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Montreal exhibit pairs Picasso with the kinds of African art he appropriated

In 1907, Pablo Picasso visited Paris’s Trocadero Museum, a repository for objects particular to France’s colonies. He had an epiphany of sorts while looking at carved African masks, which were becoming central to a craze for exotic tokens from “primitive” societies. Picasso, however, revered the masks’ anonymous makers, for showing, as he said, that “art is not an aesthetic process [but] a form of magic.” Their influence on his work continued long after what he called his “période nègre” ended in 1909.

Picasso’s debt to non-European artists has become a dynamic topic as museums try to decolonize their view of art and art-making. A current exhibition at the Montreal Museum of Fine Arts displays nearly 100 pieces by Picasso, alongside the kinds of work that thrilled him at the Trocadero, as well as contemporary art by young Africans.

It’s a show in which several narratives overlap and sometimes grind against each other. There’s the tale of the great European painter, plundering and transforming images delivered to him by an actual plundering empire. There’s the newer story of artists from former colonies who subvert the iconography of “the primitive,” and reappropriate aspects of European art history.

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There’s also a tale of art institutions evolving away from the notion that art is primarily what Europeans make, and that the cultural productions of other peoples are ethnological. The old assumption that Picasso elevated the things he borrowed - including ancient Iberian imagery – is not on.

Much as the curators try to present Picasso as one artist in equal dialogue with others, however, his renown still makes this show seem at times like yet another attempt to trace his sources. This may be an exhibition you need to see twice: the first time looking at everything; the second time, ignoring the Picassos. Here’s our portfolio of six items from this provocative show.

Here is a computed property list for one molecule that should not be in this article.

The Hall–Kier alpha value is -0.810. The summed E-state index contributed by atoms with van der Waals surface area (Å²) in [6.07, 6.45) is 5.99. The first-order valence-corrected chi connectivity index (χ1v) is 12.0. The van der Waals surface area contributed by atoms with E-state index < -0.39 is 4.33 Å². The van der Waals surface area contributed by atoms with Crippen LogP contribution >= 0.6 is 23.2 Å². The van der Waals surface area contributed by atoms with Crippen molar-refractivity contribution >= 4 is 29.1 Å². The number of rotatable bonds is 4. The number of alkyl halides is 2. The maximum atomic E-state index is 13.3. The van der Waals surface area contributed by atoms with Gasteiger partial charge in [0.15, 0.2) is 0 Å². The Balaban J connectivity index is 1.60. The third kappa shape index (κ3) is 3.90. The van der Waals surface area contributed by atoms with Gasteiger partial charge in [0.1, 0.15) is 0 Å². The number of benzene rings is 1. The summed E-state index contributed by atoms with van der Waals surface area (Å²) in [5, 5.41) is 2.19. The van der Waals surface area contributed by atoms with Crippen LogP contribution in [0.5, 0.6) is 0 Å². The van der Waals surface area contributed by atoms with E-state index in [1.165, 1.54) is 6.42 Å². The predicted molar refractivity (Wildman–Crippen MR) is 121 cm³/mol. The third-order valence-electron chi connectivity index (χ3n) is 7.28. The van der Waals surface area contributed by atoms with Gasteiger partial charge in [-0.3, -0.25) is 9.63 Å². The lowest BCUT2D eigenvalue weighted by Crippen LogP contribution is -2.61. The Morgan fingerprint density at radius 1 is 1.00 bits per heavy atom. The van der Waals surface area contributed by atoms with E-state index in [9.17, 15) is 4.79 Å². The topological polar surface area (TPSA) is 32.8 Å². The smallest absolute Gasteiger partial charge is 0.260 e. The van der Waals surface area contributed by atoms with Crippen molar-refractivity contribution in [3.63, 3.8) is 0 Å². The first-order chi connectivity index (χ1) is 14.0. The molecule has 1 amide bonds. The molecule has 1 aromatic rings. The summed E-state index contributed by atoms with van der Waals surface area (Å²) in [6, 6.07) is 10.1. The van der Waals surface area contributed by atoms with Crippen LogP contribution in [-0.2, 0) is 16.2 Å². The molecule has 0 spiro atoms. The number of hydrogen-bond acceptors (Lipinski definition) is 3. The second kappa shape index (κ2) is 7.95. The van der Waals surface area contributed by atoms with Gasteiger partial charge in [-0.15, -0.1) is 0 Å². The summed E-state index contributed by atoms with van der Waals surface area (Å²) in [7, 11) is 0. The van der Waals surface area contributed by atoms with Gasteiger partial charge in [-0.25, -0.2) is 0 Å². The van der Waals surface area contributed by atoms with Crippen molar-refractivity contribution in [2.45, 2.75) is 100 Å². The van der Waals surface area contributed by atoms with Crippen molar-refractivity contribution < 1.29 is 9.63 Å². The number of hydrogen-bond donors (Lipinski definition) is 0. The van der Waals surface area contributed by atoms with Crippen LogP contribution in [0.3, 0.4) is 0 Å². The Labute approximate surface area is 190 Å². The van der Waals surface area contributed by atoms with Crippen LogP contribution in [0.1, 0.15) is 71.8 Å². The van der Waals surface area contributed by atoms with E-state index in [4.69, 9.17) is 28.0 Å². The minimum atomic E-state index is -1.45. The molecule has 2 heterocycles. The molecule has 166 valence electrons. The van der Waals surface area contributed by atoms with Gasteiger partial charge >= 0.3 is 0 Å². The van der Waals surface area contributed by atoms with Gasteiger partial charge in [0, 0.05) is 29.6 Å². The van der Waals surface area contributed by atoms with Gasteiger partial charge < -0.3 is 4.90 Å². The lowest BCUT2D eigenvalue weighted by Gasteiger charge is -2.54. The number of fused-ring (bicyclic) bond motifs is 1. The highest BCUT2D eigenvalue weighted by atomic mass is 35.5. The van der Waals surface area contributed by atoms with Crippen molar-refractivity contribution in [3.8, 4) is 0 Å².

Anthropomorphic mask, anonymous Dan artist, 20th century

This gunye ge or “running” mask was made to be worn by young men competing with each other in foot races.

Claude Germain

The Dan people, whose homeland stretches across parts of Côte d’Ivoire and Liberia, are prolific makers of wooden masks, some of which represent birds and animals. This gunye ge or “running” mask was made to be worn by young men competing with each other in foot races. Its simplicity and symmetry imply an ideal of male beauty.

Buste d’homme, Pablo Picasso, 1907

Picasso’s mask-like oil of a young man outlines the features with minimal, simplified lines.

RMN / RenÈ-Gabriel OjÈd

“Two holes are the sign of the face, sufficient to evoke it without representing it,” Picasso said. His mask-like oil of a young man outlines the features with minimal, simplified lines. The man doesn’t appear in the work for which he was a study: the career-making Les Demoiselles d’Avignon (1907). Perhaps he was meant to be a prospective client of the female sex workers depicted in the painting – which might explain his wink.

Emmanuel C. Bofala, Tipo Passe, Edson Chagas, 2014

This work by Chagas is partly a play on how masks have become a stereotyped signifier of Africanness.

Edson Chagas

Chagas is an Angolan photographer who won the Golden Lion at the Venice Biennale in 2013. His large-scale series Tipo Passe (Portuguese for passport) depicts models in a format standard for official documents, except for the masks that replace the features with an impersonal but regionally specific identity. The work is partly a play on how such masks have become a stereotyped signifier of Africanness.

Femmes à la toilette, Picasso, 1956

With Femmes à la toilette, Picasso revisits a favourite scenario for male painters, while giving his two bathers a heft that’s more monumental than erotic.

Mathieu Rabeau / RMN-GP

Picasso revisits a favourite scenario for male painters, while giving his two bathers a heft that’s more monumental than erotic. The figures might have been hacked from stone. They defy a single perspective with cubistic displacements that may have seemed out of place in 1956. The fifties were still okay, however, with the eternal-woman archetype that Picasso seems to be seeking, albeit in non-naturalistic fashion.

Phila I, Parktown, Zanele Muholi, 2016

In this image, Zanele Muholi parodies traditional views of women as mere vessels for childbearing.

The South African artist, a graduate of Toronto’s Ryerson University, shot a self-portrait every day for a year, and called the results Somnyama Ngonyama (Hail the Dark Lioness). In this image, she parodies traditional views of women as mere vessels for childbearing. The inflated latex gloves that protrude like udders from her head and body underscore the travesty of limiting women to their animal functions.

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La deesse de l’amour, Romuald Hazoume, 2012

Hazoumè’s wooden love goddess wears a skirt made of chain-link and hundreds of ‘love locks.’

Hazoumè, a Yoruba artist from Benin, may be best known for satirical, tribal-style masks made from gasoline cans. His wooden love goddess wears a skirt made of chain-link and hundreds of “love locks,” of the kind couples fasten to fences and bridges as tokens of devotion. You’re supposed to throw away the keys, but Hazoumè’s goddess, true to her fickle nature, wears them in her necklace and earrings.

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